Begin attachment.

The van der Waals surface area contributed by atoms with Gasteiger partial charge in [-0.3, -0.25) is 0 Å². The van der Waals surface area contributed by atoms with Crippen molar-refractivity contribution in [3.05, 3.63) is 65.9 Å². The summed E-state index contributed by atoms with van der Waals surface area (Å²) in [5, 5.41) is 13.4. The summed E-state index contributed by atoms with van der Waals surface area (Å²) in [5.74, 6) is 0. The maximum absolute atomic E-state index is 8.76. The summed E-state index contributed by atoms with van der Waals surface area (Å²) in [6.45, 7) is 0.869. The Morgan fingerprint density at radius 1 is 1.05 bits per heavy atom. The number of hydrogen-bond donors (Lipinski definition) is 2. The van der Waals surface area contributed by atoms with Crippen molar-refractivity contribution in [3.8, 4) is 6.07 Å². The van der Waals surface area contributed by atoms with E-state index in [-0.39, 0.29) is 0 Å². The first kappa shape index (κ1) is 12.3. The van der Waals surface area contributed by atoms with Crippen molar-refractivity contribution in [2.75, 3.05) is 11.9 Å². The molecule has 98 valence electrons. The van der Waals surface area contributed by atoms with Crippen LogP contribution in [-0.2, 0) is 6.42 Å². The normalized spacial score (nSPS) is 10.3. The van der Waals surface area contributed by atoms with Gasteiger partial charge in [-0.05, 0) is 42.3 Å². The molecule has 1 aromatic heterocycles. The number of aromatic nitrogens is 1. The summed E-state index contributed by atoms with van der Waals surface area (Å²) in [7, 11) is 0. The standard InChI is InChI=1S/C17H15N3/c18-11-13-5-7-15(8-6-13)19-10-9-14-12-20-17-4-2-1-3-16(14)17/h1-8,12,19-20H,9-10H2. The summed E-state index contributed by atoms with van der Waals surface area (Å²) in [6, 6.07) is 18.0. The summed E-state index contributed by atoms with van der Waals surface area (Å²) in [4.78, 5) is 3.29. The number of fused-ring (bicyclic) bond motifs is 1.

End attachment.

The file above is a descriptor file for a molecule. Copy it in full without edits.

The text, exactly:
The van der Waals surface area contributed by atoms with Gasteiger partial charge in [-0.3, -0.25) is 0 Å². The van der Waals surface area contributed by atoms with Crippen molar-refractivity contribution in [3.05, 3.63) is 65.9 Å². The summed E-state index contributed by atoms with van der Waals surface area (Å²) in [5, 5.41) is 13.4. The summed E-state index contributed by atoms with van der Waals surface area (Å²) in [5.74, 6) is 0. The maximum absolute atomic E-state index is 8.76. The summed E-state index contributed by atoms with van der Waals surface area (Å²) in [6.45, 7) is 0.869. The Morgan fingerprint density at radius 1 is 1.05 bits per heavy atom. The number of hydrogen-bond donors (Lipinski definition) is 2. The van der Waals surface area contributed by atoms with Crippen molar-refractivity contribution in [3.8, 4) is 6.07 Å². The van der Waals surface area contributed by atoms with E-state index in [-0.39, 0.29) is 0 Å². The first kappa shape index (κ1) is 12.3. The van der Waals surface area contributed by atoms with Crippen molar-refractivity contribution in [2.75, 3.05) is 11.9 Å². The molecule has 98 valence electrons. The van der Waals surface area contributed by atoms with Crippen LogP contribution in [-0.2, 0) is 6.42 Å². The normalized spacial score (nSPS) is 10.3. The van der Waals surface area contributed by atoms with Gasteiger partial charge in [-0.05, 0) is 42.3 Å². The molecule has 1 aromatic heterocycles. The number of aromatic nitrogens is 1. The summed E-state index contributed by atoms with van der Waals surface area (Å²) in [7, 11) is 0. The standard InChI is InChI=1S/C17H15N3/c18-11-13-5-7-15(8-6-13)19-10-9-14-12-20-17-4-2-1-3-16(14)17/h1-8,12,19-20H,9-10H2. The summed E-state index contributed by atoms with van der Waals surface area (Å²) in [6, 6.07) is 18.0. The summed E-state index contributed by atoms with van der Waals surface area (Å²) in [4.78, 5) is 3.29. The number of fused-ring (bicyclic) bond motifs is 1.